No previous indoor political meeting had been as large as the three that precipitated the destruction of the tea, and none was attended by the same mix of social classes. At a standard town meeting, the voters were merchants, shopkeepers, professionals, and master artisans of the “middling sort” who employed journeymen and apprentices. The first “body” meeting, the very class-conscious Hutchinson wrote, straining to be exact in his report to his superiors in London, “consisted principally of the lower ranks of people and even journeymen tradesmen were brought to increase the number and the rabble were not excluded, yet there were divers Gentlemen of Good Fortune among them.” A few years later, remembering the meetings as whole, Hutchinson still conveyed a sense of shock: “It was composed of the lowest as well, and probably in as great proportion, as of the superior ranks and orders” and “all had an equal voice.” In his lexicon, the lowest ranks were journeymen, poorer artisans, and petty shopkeepers, and the rabble were apprentices, seamen, common laborers, and “Negroes and boys.” In the boarding parties, the proportion of artisans was even higher. Of the hundred or so men whose presence on the ships Carp can verify, “almost two thirds were artisans in various stages of their career.” Because they were “working men in a port town, the boarders knew their way around a ship’s deck.” And of all boarders whose ages are known, “more than a third were under 21.” Only a score of men designated in advance wore Indian disguises; the last-minute, self-invited majority had time only to blacken their faces with soot.
“Who says these artisans were merely following orders?” Carp asks. Since the Stamp Act demonstrations in 1765, they had shown time and again they were capable of taking the initiative in street actions, and they often knew each other, if not in their trades, through firefighting companies, drinking clubs, or militias. “It appears more likely,” Carp concludes, “that they destroyed the tea from their own political motives.”
After eight years of resistance, everyone, high and low, was conscious of the capacity of Boston’s lower ranks. Leaders had every reason to fear that the people would again take some sort of violent action—burn the ships, burn the tea, destroy the houses of royal officials or loyalist merchants, tar and feather customs officials, haul the consignees to the Liberty Tree for forced resignations. Since 1765 Boston crowds had perfected all such tactics. Thus from the vantage point of the leaders, they were bringing “the people out of doors”—the common term for those outside the formal body politic—literally indoors where they could be won over to carefully planned actions. But the lower ranks had good reason to believe that, by their militancy, they had forced their way into a political system that they were enlarging by their presence. This is the little-appreciated heritage of the Boston Tea Party.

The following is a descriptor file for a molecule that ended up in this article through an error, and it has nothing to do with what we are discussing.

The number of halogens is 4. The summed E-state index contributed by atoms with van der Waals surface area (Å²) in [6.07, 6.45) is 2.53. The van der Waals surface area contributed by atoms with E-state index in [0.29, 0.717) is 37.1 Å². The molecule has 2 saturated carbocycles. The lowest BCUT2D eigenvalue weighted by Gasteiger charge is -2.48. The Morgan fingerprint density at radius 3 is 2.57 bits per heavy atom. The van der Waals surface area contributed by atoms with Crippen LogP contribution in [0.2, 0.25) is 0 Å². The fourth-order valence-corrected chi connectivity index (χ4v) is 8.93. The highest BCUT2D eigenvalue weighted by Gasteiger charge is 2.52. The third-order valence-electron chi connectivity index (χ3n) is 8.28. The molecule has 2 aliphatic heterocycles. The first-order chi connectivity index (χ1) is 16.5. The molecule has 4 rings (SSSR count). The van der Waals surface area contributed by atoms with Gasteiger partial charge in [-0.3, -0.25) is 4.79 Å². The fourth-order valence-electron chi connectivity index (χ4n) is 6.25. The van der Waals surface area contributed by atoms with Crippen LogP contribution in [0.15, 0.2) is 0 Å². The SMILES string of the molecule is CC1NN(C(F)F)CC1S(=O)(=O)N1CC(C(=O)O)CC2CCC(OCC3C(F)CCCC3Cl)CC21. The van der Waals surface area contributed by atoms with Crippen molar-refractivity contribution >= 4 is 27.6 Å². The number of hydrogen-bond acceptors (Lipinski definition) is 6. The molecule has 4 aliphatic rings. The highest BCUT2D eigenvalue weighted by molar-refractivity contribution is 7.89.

Those returning to Old South day after day were more than spectators. They voted on motions and responded to speakers, applauding, hissing, shouting words of approval or disapproval. The issue was clear. The law required that customs on cargo be paid within twenty days of a ship’s arrival; the deadline for the first ship, the Dartmouth, was midnight, December 16. There was a near consensus among patriots that the ship should return to Britain with the tea. The principals were called before the meetings—the ship owner, the captain, representatives of the consignees, and customs officials—and asked if they would consent to such action. None would, and a hidebound Governor Hutchinson, the last resort, refused clearance for the ship. Ordinary people thus were being asked to sit in judgment of their betters, aware that their very presence made them indispensable. When, for example, John Rowe, a merchant of shifting loyalties, apologized for being part owner of a tea ship and asked “whether Salt Water would make as good Tea as fresh,” the crowd roared, and a conservative overheard a few men brag that “now they had brought a good Tory over to their side.” Among the lowest ranks who had never set foot in a town meeting, much less voted, gatherings where “all had an equal voice” were empowering. Among middling artisans it encouraged a growing sense of their political strength. By the spring of 1774, to take Carp’s story a little further, Dr. Thomas Young of the patriot inner circle could report that while the merchants were unreliable, patriots depended on “those worthy members of society, the tradesmen” who were “carrying all before them.”